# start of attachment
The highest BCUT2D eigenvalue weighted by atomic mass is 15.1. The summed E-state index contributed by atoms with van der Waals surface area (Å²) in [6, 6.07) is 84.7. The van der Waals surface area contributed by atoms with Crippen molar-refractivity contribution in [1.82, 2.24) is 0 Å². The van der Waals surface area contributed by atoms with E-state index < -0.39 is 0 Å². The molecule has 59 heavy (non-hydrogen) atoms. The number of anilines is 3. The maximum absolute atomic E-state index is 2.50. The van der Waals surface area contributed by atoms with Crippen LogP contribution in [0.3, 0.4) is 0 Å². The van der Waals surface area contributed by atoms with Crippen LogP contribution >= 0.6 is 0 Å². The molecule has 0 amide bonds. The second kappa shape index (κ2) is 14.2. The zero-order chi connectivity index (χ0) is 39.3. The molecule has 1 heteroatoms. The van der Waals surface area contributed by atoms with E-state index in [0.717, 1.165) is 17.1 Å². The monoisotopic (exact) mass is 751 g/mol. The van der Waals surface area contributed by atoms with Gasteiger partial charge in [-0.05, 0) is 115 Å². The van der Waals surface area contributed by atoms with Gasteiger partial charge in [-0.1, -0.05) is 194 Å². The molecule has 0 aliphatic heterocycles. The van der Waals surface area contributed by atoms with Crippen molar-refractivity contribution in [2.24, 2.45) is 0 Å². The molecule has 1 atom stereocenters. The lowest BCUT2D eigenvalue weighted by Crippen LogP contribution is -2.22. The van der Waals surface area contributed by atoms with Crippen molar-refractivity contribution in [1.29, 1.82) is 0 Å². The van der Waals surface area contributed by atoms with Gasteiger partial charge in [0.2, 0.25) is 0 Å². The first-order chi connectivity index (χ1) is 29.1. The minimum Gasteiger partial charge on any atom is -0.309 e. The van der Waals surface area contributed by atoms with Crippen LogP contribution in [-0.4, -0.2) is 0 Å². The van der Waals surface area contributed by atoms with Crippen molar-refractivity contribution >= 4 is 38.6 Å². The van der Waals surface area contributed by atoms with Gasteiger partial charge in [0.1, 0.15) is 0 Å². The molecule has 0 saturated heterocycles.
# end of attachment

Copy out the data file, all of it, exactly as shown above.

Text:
The highest BCUT2D eigenvalue weighted by atomic mass is 15.1. The summed E-state index contributed by atoms with van der Waals surface area (Å²) in [6, 6.07) is 84.7. The van der Waals surface area contributed by atoms with Crippen molar-refractivity contribution in [1.82, 2.24) is 0 Å². The van der Waals surface area contributed by atoms with E-state index < -0.39 is 0 Å². The molecule has 59 heavy (non-hydrogen) atoms. The number of anilines is 3. The maximum absolute atomic E-state index is 2.50. The van der Waals surface area contributed by atoms with Crippen LogP contribution in [0.3, 0.4) is 0 Å². The van der Waals surface area contributed by atoms with Crippen LogP contribution >= 0.6 is 0 Å². The molecule has 0 amide bonds. The second kappa shape index (κ2) is 14.2. The zero-order chi connectivity index (χ0) is 39.3. The molecule has 1 heteroatoms. The van der Waals surface area contributed by atoms with E-state index in [0.717, 1.165) is 17.1 Å². The monoisotopic (exact) mass is 751 g/mol. The van der Waals surface area contributed by atoms with Gasteiger partial charge in [-0.05, 0) is 115 Å². The van der Waals surface area contributed by atoms with Gasteiger partial charge in [-0.1, -0.05) is 194 Å². The molecule has 0 aliphatic heterocycles. The van der Waals surface area contributed by atoms with Crippen molar-refractivity contribution in [2.24, 2.45) is 0 Å². The molecule has 1 atom stereocenters. The lowest BCUT2D eigenvalue weighted by Crippen LogP contribution is -2.22. The van der Waals surface area contributed by atoms with Crippen molar-refractivity contribution in [1.29, 1.82) is 0 Å². The van der Waals surface area contributed by atoms with Gasteiger partial charge in [0.2, 0.25) is 0 Å². The first-order chi connectivity index (χ1) is 29.1. The minimum Gasteiger partial charge on any atom is -0.309 e. The van der Waals surface area contributed by atoms with Crippen LogP contribution in [-0.4, -0.2) is 0 Å². The van der Waals surface area contributed by atoms with Crippen molar-refractivity contribution >= 4 is 38.6 Å². The van der Waals surface area contributed by atoms with Gasteiger partial charge in [0.1, 0.15) is 0 Å². The molecule has 0 saturated heterocycles.